North Dakota United is an umbrella organization for the state’s combined teacher and public worker unions. Nick Archuleta is the head of that group, and in a now-deleted tweet he referred to President Donald Trump as a liar and a racist:
This isn’t the first time Archuleta has gone after Trump on Twitter. This January 5 tweet is one example, though it’s less inflammatory than the aforementioned deleted tweet:
The tweeet has caused quite a stir among state lawmakers, several of whom sent a screen shot of the posting to me this morning. This from a Republican lawmaker in the House who sits on the Education Committee. A key committee, as you might imagine, for Archuleta’s line of work:
If that was a R lobbyists The D’s would hold their feet to the fire and torch them. That is unprofessional of him to do. Apparently he forgets how much this state supports Trump…I guarantee you this will hurt him and the organization he represents. I like him personally I really do but what a huge mistake career wise.
It’s worth noting that Trump won over 64 percent of the vote in North Dakota on election day in 2016. The Democratic candidate Hillary Clinton won just 27.8 percent.
North Dakota United bills itself as a non-partisan organization, which makes sense given that they must lobby Republican majorities in North Dakota, though in practice the organization’s leadership is very far to the left.
This tweet from Archuleta being a shining example of that leftward bent.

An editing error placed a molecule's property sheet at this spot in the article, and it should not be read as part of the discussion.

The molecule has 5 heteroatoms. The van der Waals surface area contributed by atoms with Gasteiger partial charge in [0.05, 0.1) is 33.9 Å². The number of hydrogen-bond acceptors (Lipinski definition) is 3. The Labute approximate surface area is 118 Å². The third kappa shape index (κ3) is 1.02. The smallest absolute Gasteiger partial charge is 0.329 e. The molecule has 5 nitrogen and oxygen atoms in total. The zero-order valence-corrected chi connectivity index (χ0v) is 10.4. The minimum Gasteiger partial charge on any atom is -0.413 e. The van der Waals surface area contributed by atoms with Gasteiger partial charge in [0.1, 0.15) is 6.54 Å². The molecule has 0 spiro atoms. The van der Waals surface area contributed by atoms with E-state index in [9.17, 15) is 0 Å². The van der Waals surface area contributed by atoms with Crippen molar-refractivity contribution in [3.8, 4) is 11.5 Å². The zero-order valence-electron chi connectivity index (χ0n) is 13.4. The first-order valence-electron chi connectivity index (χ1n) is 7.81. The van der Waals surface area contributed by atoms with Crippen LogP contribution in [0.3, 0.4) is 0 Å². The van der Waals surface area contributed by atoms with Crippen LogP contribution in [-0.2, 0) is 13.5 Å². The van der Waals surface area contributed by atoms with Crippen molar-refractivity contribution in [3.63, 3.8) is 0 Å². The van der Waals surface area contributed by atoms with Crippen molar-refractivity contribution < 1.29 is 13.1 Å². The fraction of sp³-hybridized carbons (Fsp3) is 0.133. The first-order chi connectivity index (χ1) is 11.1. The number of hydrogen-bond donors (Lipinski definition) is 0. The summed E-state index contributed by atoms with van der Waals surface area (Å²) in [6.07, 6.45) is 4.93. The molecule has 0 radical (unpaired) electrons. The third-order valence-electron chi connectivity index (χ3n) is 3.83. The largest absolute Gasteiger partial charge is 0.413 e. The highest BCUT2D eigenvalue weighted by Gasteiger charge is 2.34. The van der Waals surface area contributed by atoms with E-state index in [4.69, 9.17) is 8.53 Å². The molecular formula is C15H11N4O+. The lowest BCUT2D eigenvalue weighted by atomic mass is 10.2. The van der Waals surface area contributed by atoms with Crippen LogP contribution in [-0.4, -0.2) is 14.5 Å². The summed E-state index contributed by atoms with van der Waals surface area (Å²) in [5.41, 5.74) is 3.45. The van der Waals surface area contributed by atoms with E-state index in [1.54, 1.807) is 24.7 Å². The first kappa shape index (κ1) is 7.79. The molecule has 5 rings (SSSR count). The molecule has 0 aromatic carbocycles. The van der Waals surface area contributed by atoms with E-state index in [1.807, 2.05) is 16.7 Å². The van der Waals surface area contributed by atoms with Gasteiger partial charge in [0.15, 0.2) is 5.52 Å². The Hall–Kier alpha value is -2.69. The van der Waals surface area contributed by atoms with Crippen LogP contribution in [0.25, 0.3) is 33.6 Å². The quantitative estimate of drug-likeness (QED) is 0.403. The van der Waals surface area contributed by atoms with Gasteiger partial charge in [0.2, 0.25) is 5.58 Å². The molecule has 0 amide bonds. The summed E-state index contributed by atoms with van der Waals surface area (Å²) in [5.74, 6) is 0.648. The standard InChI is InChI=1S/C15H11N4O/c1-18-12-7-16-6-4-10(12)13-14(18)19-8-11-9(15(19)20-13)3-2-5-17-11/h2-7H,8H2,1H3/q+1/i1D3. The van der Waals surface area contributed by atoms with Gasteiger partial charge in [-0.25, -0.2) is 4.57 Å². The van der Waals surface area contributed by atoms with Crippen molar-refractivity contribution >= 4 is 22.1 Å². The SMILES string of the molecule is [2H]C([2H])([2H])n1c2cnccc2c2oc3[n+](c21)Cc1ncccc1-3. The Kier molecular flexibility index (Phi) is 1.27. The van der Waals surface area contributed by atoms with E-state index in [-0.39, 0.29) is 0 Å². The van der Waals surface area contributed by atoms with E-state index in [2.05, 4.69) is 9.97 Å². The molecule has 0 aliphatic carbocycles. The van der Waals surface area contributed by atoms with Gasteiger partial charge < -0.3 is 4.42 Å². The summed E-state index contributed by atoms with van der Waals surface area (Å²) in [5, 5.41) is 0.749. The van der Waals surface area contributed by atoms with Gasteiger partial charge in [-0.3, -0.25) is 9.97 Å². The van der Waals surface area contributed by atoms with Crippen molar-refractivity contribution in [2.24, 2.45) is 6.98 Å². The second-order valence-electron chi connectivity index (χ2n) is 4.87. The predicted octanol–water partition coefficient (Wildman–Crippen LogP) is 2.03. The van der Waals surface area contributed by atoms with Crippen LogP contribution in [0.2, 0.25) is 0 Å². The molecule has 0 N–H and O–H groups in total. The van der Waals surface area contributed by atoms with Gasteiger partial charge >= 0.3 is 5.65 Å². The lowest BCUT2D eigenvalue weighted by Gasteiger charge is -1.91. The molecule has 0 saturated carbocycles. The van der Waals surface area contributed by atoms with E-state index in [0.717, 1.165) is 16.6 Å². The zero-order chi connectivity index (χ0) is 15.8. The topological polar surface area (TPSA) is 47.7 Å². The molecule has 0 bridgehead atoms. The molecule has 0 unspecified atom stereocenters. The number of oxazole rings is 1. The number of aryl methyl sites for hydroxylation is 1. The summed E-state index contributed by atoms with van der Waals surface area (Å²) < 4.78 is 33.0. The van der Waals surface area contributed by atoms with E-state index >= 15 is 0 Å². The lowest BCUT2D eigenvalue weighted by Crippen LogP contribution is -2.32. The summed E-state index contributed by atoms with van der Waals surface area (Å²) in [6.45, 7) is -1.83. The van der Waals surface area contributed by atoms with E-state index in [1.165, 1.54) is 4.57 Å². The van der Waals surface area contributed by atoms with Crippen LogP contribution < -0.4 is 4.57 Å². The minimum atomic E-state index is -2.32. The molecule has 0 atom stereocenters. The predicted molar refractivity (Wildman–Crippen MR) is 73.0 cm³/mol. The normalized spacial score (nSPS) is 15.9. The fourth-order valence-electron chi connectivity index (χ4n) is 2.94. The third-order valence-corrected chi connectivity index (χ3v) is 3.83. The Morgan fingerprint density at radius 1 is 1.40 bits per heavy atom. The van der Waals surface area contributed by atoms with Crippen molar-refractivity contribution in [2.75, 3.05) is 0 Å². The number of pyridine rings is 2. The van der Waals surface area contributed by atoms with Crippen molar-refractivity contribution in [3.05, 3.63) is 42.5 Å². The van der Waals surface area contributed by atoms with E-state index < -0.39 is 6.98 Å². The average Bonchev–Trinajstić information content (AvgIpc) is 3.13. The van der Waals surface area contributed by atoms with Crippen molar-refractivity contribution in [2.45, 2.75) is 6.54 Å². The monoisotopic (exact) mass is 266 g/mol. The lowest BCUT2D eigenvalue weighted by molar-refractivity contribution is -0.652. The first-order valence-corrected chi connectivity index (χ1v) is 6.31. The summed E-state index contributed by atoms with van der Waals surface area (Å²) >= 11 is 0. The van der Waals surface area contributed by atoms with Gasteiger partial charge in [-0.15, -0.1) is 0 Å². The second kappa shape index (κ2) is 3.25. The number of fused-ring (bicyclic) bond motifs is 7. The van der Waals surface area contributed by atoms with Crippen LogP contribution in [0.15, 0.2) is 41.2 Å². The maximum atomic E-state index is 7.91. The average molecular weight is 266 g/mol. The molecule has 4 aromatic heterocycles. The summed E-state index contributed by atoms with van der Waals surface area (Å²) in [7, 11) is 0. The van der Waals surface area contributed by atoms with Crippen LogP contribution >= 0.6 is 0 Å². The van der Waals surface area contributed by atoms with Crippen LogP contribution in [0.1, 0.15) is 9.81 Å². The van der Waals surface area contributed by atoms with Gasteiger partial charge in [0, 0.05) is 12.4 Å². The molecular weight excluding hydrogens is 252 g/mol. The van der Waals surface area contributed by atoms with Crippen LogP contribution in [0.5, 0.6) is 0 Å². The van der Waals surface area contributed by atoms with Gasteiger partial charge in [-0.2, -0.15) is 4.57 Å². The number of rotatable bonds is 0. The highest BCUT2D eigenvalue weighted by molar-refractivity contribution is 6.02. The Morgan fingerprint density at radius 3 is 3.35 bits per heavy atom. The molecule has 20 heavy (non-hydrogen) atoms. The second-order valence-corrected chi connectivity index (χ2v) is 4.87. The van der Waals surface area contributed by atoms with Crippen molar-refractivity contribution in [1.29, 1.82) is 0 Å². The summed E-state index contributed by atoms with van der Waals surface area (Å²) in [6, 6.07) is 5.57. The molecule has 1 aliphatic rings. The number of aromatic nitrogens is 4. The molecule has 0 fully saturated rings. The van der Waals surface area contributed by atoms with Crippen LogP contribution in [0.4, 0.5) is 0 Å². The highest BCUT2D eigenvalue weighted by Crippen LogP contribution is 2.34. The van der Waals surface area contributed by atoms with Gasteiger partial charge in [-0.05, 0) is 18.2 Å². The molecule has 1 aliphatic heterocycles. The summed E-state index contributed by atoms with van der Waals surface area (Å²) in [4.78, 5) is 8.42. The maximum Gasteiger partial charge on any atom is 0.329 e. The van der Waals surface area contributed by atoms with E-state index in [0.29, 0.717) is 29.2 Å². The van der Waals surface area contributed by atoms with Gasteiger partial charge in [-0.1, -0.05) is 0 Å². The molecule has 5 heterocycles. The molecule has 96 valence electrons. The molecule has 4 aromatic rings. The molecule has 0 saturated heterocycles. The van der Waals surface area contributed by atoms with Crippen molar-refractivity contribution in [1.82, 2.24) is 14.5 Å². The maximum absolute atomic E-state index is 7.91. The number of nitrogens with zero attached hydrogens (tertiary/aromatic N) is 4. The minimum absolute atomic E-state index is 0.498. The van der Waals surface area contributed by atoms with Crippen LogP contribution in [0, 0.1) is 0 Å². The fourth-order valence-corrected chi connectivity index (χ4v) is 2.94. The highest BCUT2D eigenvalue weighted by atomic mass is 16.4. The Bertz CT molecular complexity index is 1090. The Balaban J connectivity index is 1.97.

I’ve reached out to Archuleta for comment and will update this post with anything I receive.
UPDATE: Mr. Archuleta sent me the following statement:
I deleted the tweet after less than a minute because I was embarrassed that I had let my frustration with recent assertions by President Trump to cause me to respond in a manner that was not reflective of the person I am. Name-calling is wrong, and I try not to engage in name-calling. The tweet was beneath the standard I set for myself, and I apologize for sending it.
To answer your first question, I sent the tweet as a result of my frustration with President Trump’s recent remarks, in which he described certain sovereign nations as “s***hole countries.”
My experience, based on people I have met and know from several of the countries that President Trump referred to, is in direct conflict with what the President stated. In fact, just a few weeks ago, my wife and I had a young man from Cameroon in our kitchen. As we made Christmas cookies, this young man spoke lovingly and honestly about his home country. He acknowledged the challenges there, but also told us a great deal about his family and the people who live there. He described them as people of great integrity, honor, industry, and pride. And that is how I would describe him, as well. None of what he said reflected that his nation of origin is a “s***hole country.”
And he has not just talked about the values of his home country. In a very real and personal way, he has lived up to them, here in North Dakota. My grandson, owing to a congenital heart condition, underwent a heart transplant last summer. This young man arranged a special Mass at his church to direct special blessings to my grandson. My grandson is now on the mend, thanks in no small measure, in my view, to the efforts of this great young man.
It was against this backdrop that I allowed my frustration with President Trump’s comments to overrule my common sense, and I posted the tweet in which I expressed what I did. Again, I apologize to anyone offended by my remarks.